FedEx’s stock tumbled more than 12% Wednesday after warning that global economic growth had peaked and trade disputes could slow down its international delivery business in 2019.
Fedex reported revenue and net income last quarter that exceeded analyst estimates. But shareholders focused on the company’s grim forecast for 2019, which marked a stark reversal of a sunny outlook only three months ago.
“Our international business, especially in Europe, weakened significantly since we last talked with you during our earnings call in September,” CEO Fred Smith said on a conference call discussing earnings with investors. “In addition, China’s economy has weakened due in part to trade disputes.”
FedEx and its rival UPS are seen as bellwethers for global trade as their global delivery networks are enmeshed in the thick of international commerce. Which makes the company’s comments about a global slowdown especially sobering. “Internationally, economic strength seen earlier this year has given way to a slowdown,” chief marketing officer Raj Subramaniam said. “The peak for global economic growth now appears to be behind us.”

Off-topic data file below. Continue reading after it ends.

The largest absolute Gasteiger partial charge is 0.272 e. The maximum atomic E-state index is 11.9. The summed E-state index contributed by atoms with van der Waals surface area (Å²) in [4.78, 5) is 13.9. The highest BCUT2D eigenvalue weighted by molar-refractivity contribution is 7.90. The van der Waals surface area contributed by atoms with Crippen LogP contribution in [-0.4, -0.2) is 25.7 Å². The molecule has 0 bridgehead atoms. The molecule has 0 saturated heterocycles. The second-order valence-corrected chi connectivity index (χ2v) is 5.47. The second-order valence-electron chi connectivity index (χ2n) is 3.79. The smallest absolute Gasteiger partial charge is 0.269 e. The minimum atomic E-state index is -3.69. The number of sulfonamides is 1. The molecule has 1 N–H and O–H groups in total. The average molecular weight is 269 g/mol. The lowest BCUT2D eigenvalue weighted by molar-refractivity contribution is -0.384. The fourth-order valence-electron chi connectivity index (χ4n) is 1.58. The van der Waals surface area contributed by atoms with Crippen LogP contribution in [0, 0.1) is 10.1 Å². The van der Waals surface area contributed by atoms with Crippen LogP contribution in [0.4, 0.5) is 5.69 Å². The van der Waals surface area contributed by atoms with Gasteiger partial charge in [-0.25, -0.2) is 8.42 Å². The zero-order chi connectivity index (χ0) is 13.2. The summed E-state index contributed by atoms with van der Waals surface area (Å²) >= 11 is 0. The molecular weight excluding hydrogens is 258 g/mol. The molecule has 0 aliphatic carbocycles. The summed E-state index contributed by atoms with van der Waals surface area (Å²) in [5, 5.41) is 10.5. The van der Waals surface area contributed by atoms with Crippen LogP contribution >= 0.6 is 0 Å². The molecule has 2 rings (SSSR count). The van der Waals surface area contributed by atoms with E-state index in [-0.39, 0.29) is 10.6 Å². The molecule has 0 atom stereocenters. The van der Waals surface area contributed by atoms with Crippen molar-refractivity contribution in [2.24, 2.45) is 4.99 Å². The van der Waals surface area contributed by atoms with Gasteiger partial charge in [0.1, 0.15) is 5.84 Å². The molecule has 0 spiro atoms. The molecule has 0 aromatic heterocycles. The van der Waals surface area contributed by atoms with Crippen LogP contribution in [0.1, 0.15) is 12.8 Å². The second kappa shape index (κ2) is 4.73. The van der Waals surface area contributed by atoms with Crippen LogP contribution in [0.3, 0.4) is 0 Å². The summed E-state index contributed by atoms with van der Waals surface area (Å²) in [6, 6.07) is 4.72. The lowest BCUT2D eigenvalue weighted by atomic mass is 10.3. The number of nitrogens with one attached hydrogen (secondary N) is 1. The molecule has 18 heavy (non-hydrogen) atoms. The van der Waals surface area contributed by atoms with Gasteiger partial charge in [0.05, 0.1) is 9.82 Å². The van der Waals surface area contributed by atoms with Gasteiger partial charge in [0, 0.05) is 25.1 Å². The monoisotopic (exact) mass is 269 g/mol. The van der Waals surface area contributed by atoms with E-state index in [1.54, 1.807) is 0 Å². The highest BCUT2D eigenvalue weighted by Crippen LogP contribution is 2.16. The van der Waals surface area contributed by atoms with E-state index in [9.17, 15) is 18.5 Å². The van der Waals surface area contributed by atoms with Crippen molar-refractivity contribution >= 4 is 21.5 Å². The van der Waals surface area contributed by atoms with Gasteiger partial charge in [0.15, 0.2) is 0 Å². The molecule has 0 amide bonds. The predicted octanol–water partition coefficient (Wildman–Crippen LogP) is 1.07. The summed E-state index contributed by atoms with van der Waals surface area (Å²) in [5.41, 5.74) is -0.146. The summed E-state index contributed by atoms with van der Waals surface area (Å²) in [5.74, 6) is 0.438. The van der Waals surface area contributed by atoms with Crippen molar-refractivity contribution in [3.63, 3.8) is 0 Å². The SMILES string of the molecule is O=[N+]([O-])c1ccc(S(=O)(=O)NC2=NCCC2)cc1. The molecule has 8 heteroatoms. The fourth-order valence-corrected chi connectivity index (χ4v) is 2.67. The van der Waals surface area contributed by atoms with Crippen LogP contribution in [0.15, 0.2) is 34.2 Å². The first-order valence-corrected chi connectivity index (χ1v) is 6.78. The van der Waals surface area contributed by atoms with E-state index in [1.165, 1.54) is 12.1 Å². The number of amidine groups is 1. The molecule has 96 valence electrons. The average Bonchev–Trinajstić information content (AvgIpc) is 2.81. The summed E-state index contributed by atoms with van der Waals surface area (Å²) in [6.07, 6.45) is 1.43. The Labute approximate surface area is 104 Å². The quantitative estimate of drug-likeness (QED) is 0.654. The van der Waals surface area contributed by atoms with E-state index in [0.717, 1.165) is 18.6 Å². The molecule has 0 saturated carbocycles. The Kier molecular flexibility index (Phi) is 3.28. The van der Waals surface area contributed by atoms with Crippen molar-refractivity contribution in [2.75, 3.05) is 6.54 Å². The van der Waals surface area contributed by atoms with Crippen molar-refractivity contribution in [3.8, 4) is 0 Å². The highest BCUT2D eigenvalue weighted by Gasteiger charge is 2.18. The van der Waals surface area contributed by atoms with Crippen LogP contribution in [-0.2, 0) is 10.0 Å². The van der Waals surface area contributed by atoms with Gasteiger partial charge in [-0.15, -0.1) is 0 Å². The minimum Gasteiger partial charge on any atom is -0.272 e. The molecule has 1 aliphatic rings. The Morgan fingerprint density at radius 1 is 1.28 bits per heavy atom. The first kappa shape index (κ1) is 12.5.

The company said its 2019 earnings per share would come in between $15.50 and $16.60, down from its earlier forecast of a range between $17.20 and $17.80. FedEx will also speed up cost-cutting measures such as a voluntary employee buyouts and reduced hiring, executives said.
The degree of the earnings revision took analysts by surprise and added to concerns that the global slowdown may be worse than already feared. “We recognize that global growth has slowed but we are very surprised by the magnitude of the headwind, which is what might be seen in a severe recession,” Morgan Stanley analyst Ravi Shanker said in a research note.
Shares of FedEx stock fell 12.2% Wednesday to $162.61, its worst one-day drop since 2008, according to Bloomberg. UPS also declined 3% to $94.32 a share. FedEx’s stock has lost 36% of its value so far in 2018, compared with a 7% decline in the S&P 500.
Smith didn’t pull his punches in leveling blame at policymakers in various countries. “Most of the issues that we are dealing with today are induced by bad political choices,” Smith said, before listing numerous factors that have slowed demand for shipments: the challenges facing Brexit, an immigration crisis in Germany, China’s “mercantilism,” the trade tariffs imposed by the Trump administration, and the “bad decision about a new tax.”
“So you just go down the list, and they’re all things that have created macroeconomic slowdown,” Smith said. “The good news is, with a change in policy, they could turn it around pretty quick too.”